Hack.lu 2018: Abusing Bash for Windows (Cygwin, WSL)

Blog post November 2018, by Geert Smelt, security specialist at Secura
Some of our technical security specialists attended the security conference Hack.lu on 16th- 18th October, to gain knowledge and to learn some new tricks and tools. Geert Smelt reported about the talk 'Abusing Bash for Windows' by Antoine Cervoise on how to use bash on Windows (Cygwin, WSL) for privilege escalation and post-exploitation.

Windows Subsystem for Linux (WSL)

With the new CEO of Microsoft Satya Nadella comes a whole new direction for Windows. Nadella has expressed support for Linux and the first visible result from this is the release of the Windows Subsystem for Linux (WSL) -- commonly called Bash for Windows. It is a compatibility layer for running Linux binary executables natively on Windows 10 and Windows Server 2019 and was first released in August 2016 (1).

WSL provides a Linux-compatible kernel interface developed by Microsoft (containing no Linux kernel code), which can then run a GNU user space on top of it, such as that of Ubuntu, openSUSE, SUSE Linux Enterprise Server, Debian and Kali Linux. Such a user space might contain a Bash shell and command language, with native GNU/Linux command-line tools (sed, awk, etc.), programming language interpreters (Ruby, Python, etc.), and even graphical applications (using a X11 server at the host side). It can be considered as the Wine counterpart (2).

WSL vulnerabilities

Initially only an Ubuntu image was available, but with version 1709 of Windows 10 Fedora and SUSE have been added. Now that WSL has matured somewhat, we look at the vulnerabilities it brings to the table. Antoine Cervoise walks us through various weaknesses that have been discovered in WSL. The main difficulty with securing WSL is that it allows a user to execute both Linux and Windows commands on the same file system. This means that if a file is not readable from Linux it might still be readable from Windows and vice versa. One such an example is the /etc/shadow file on Linux, which stores all the password hashes for the users that have an account on the system. This file usually is only readable by the root user, which is the equivalent of the Administrator user on Windows. On a system that has WSL installed the file cannot be read by a non-root user, but when navigating to the shadow file in the Windows file system its contents actually can be viewed. The main weakness with this is that the hashes correspond to passwords that are valid both in the Linux file system and the Windows file system. Obviously this creates another attack vector for obtaining passwords for systems that have been compromised.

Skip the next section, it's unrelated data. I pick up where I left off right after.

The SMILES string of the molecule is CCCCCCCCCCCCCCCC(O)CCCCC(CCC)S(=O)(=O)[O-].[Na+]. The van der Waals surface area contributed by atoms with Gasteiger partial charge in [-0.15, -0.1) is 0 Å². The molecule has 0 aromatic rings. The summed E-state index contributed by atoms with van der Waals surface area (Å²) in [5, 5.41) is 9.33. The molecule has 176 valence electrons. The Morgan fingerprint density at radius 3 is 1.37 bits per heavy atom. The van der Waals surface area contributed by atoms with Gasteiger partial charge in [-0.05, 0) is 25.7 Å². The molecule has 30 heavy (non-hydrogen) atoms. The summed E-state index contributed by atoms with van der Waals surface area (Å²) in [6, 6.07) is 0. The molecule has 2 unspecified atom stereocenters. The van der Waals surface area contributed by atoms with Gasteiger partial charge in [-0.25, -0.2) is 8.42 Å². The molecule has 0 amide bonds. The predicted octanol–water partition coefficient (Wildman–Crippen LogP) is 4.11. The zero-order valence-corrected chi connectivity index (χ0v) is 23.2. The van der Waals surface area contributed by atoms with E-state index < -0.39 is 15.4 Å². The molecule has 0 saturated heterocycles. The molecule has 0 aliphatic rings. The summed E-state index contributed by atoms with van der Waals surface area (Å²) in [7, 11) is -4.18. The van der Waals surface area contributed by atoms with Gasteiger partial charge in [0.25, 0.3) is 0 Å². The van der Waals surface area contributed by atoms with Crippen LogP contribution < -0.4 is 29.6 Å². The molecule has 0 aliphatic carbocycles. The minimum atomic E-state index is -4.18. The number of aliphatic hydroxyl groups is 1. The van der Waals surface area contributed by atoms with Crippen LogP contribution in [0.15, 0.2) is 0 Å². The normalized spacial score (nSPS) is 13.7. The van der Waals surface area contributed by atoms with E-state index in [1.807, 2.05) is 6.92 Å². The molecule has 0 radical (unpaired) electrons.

Besides reading files, Windows executables can also be called from Linux. This for example allows the user to run a command prompt processor within the Linux environment. It should also be noted that most antivirus software solutions cannot inspect WSL, opening up an attack vector for establishing persistence on an already compromised system through malware that is executed from within WSL. For such malware to be successful, it has to have a 64-bit architecture. Furthermore the task manager in Windows will show bash.exe is running, but not the actual process that runs within WSL. To prevent the process from shutting down, it can even be run within a tmux session (but not screen).

SMB authentication and fake sudo command

A different method of obtaining credentials is through the use of SMB authentication. Consider for example including a command in the Linux shell configuration that is executed each time the user enters the shell. By having the shell attempt to connect to a shared folder on the network, the SMB authentication attempt to this share can be eavesdropped upon with a tool called Responder. The hash that is then found can be cracked in order to retrieve the plaintext password, or can be replayed to authenticate to another server on the network on behalf of the victim's system.

Another interesting idea posed by Cervoise is the use of a fake sudo command. Cervoise creates a script that mimics the behaviour of sudo and places that script in the user's PATH variable, before the actual sudo binary is found. This allows him to overwrite the default behaviour and the user's password. Note that this attack is not limited to WSL, but can be performed on a regular Linux system as well.

Finally WSL can be used for circumventing AppLocker, the Windows element that prevents execution of any non-whitelisted executables. Cervoise does not go into much detail however.

Because WSL is relatively new we have most likely just started seeing the first vulnerabilities. Undoubtedly more vulnerabilities will be discovered and published in the nearby future as more and more developers and system administrators will start using it for their daily work.

At Secura we keep a keen eye on the news of such vulnerabilities in order to incorporate them into our tool set, to ensure you get the best service we can offer. Click here if you want to expand your knowledge on secure coding.

1. https://docs.microsoft.com/en-us/windows/wsl/faq

2. https://mikegerwitz.com/2016/04/GNU-kWindows

Other blog posts:

@Secura 2018
Webdesign Studio HB / webdevelopment Medusa